Forgiveness

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There are attributes in many believers that seem unnatural to the people around them. Some people have a joy that shines out of them, some the patience that lasts forever. While all seem unnatural in this dark world, they are beautiful when they show their light to the darkness. One of the blessings given to me is my ability to forgive. I took an introspective moment to consider how to explain something so unnatural to those around me. I would like to credit the Holy Spirit. The part of me that thought of vengeance or vindication has become so quiet, its whisper has disappeared.

         Like many of the gifts the Spirit gives to believers, the beauty of them can’t be fully described to people who don’t walk in them. We all know that the Word of God calls us to forgive. For if you forgive others their trespasses, your heavenly Father will also forgive you, but if you do not forgive others their trespasses, neither will your Father forgive your trespasses. (Matthew 6:14-15) This passage means so much more to a forgiving heart. I see Jesus giving an instruction for us to do unto others as our Father has done for us in providing His Son. Even more, I see an amazing Father teaching His children to do something that is good for them even though it isn’t pleasant by nature. Like a parent telling a child to bathe regularly; the child can’t appreciate the lessons in hygiene given to them until they are older and matured. Similarly we begin to appreciate the Word of God as our faith grows and our spirit matures.

               When we refuse to forgive those who offend or harm us we change who we are. We affect the way we see others in terms of trust and kindness. The hurt we hold onto in being unforgiving causes damage and inevitably reveals itself in a way we don’t recognize, in a completely unrelated situation. I think of people who hurt others as fallen and sinful, which applies to us all. In that way we are all consistently falling short of the Glory of God. The nature of people is like gravity. We are always sinful just as gravity always pulls. When we fall do we lash out against gravity or accept what it is?

         Lacking forgiveness is like refusing to accept the nature of sin and man. Refusing to work within God’s design just makes us uncomfortable as the world continues to dwell in darkness. Forgiveness is a light to a world content with its fallenness. Show this world forgiveness with a humility that humbles a hardened heart.

         Pay attention to yourselves! If your brother sins, rebuke him, and if he repents, forgive him, (Luke 17:3) We are told here to pay attention to ourselves. That makes sense seeing that forgiveness is for our well-being over the well-being of the offender. I feel that forgiveness given, even when there has been no repentance, calms the heart of the offended and warms the heart of our Father. Christ was crucified so that we would have the choice to be forgiven. He died for those who have shown no repentance so that the option of salvation is theirs. Forgive unconditionally, break the cycle of pride so that the love of Christ can be felt through you.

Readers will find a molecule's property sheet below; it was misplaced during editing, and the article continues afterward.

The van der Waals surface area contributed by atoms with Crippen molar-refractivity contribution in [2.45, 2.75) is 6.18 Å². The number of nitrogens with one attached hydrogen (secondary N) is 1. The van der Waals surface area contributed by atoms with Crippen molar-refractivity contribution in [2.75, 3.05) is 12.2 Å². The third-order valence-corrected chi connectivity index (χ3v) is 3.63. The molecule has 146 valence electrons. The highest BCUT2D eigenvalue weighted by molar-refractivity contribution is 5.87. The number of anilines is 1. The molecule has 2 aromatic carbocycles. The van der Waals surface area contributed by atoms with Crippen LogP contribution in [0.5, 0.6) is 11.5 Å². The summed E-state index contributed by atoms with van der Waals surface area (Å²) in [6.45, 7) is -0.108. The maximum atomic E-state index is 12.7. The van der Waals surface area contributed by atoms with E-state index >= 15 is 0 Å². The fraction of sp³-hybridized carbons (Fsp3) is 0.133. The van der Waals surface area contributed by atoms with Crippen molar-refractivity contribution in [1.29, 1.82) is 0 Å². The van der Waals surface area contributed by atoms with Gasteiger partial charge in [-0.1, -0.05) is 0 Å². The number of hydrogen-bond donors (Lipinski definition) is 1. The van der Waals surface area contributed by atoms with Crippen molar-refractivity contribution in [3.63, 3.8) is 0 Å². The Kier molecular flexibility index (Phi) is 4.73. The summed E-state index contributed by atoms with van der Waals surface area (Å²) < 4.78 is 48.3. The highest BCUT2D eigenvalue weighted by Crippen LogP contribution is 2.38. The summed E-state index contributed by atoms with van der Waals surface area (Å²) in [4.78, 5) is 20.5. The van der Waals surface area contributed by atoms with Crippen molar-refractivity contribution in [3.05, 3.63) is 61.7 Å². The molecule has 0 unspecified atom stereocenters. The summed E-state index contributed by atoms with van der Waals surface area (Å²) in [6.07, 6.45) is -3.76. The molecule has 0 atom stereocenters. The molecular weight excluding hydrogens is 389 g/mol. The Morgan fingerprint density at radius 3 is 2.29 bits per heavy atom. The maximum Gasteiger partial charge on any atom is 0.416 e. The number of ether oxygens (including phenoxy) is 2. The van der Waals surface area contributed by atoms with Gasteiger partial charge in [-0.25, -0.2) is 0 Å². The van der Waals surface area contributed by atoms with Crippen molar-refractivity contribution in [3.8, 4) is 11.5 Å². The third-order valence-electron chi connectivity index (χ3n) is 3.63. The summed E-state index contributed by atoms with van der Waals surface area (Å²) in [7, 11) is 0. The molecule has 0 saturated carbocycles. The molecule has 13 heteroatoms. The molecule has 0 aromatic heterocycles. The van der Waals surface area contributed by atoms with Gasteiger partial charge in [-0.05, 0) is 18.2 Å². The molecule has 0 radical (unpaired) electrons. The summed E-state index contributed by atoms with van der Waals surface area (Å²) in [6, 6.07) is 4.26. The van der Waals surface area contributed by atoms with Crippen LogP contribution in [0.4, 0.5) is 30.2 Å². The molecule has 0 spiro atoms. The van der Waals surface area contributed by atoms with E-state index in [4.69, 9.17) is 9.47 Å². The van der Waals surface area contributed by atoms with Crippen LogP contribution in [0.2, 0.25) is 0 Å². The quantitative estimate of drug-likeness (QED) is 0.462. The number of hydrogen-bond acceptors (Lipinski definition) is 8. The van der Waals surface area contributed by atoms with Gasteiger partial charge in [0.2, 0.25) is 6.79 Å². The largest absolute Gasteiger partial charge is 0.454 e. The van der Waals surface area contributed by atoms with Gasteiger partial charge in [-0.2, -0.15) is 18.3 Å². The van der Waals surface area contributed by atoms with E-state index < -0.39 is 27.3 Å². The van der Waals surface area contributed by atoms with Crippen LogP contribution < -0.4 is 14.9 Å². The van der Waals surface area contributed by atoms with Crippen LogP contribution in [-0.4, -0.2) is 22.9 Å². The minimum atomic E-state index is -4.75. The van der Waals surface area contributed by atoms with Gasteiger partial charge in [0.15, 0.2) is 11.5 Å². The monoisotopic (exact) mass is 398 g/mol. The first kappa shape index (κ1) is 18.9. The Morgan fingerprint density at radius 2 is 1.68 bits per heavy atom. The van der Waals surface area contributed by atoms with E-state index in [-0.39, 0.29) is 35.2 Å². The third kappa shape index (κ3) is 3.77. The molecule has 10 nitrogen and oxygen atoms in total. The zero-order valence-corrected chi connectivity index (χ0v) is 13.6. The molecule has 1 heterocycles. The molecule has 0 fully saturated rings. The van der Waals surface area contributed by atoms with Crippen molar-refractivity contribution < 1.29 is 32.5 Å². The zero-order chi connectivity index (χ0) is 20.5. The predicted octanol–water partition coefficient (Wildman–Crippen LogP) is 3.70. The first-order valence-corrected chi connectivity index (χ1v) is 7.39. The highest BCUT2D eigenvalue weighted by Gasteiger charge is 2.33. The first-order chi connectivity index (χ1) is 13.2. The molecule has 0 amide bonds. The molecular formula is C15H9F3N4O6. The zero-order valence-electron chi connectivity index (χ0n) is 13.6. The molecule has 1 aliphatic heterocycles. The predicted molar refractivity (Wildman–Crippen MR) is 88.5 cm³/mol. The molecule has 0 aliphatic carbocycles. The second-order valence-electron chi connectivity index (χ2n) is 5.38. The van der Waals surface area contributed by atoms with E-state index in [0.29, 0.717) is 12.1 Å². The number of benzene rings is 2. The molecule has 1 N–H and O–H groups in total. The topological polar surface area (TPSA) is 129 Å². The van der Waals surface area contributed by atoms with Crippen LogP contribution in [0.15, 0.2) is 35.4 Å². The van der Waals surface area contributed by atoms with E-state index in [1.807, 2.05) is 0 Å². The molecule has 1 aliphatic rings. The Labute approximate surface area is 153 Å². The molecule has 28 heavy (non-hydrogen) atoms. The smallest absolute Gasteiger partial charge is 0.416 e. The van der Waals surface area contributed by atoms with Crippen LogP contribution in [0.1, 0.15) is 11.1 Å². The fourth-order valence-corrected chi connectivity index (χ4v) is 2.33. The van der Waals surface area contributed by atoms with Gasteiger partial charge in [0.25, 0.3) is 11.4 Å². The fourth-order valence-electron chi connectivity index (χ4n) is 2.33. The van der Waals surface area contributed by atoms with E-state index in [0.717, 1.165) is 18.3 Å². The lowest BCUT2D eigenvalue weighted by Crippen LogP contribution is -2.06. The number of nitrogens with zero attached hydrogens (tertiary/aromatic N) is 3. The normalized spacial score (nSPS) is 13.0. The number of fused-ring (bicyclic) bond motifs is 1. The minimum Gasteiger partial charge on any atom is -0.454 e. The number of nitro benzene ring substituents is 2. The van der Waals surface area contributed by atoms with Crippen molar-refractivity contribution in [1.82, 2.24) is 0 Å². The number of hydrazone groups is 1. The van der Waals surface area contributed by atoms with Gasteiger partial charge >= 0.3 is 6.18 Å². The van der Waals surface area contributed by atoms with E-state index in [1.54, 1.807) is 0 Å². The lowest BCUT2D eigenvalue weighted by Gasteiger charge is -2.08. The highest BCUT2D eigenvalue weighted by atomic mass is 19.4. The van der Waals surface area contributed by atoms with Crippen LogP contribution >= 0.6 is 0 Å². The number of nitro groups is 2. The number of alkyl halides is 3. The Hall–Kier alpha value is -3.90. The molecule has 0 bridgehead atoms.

But with you there is forgiveness, so that we can, with reverence, serve you. (Psalm 130:4)

Blessed is the one whose transgressions are forgiven, whose sins are covered. (Psalm 32:1)

Moving Past Head Knowledge

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5 And when Jesus saw their faith, he said to the paralytic, “Son, your sins are forgiven.”6 Now some of the scribes were sitting there, questioning in their hearts, 7 “Why does this man speak like that? He is blaspheming! Who can forgive sins but God alone?” 8 And immediately Jesus, perceiving in his spirit that they thus questioned within themselves, said to them, “Why do you question these things in your hearts? 9 Which is easier, to say to the paralytic, ‘Your sins are forgiven,’ or to say, ‘Rise, take up your bed and walk’? 10 But that you may know that the Son of Man has authority on earth to forgive sins”—he said to the paralytic— 11 “I say to you, rise, pick up your bed, and go home.” 12 And he rose and immediately picked up his bed and went out before them all, so that they were all amazed and glorified God, saying, “We never saw anything like this! (Mark 2:5-12)
       In the scripture above I found a part of Christ’s character that made me smile and after reading it over a few times thought about what this passage says to me specifically. I see two stories unfolding at once. The room was full of stories being written that would unfold and cause a ripple that spread the gospel from that one moment throughout the world. I want to focus on two, although I hope you’ll see the beauty of how the Gospel exploded from each of the witnesses we have a tendency to overlook.
       I see the scribes and I see the paralytic. We have scribes whose job was to interpret the law for the people. They were experts on the Old Testament law. They would be considered experts on laws. They were as full of head knowledge as anybody during that time. What they missed was when the fulfillment of those laws walking into a room. The God they followed walked into the room and looked into their eyes and they missed it. What good is all of the biblical knowledge in the world if you don’t recognize the author? I am drawn to the character of God that starts small, draws our attention, and then opens our eyes to His love and faithfulness. Jesus forgives the sins of the paralytic and allows the scribes to take notice in their questioning of Him. Then, knowing their hearts, He shows His authority to all. He draws in the people hardened to faith and then brought the whole room into a moment of glorification to God. He has their attention and then heals him so that when he stands, ‘all and amazed and they all glorify God.’ I see the heart of God and the patience He takes in helping us in our hardened state. What love and faithfulness we are called to serve.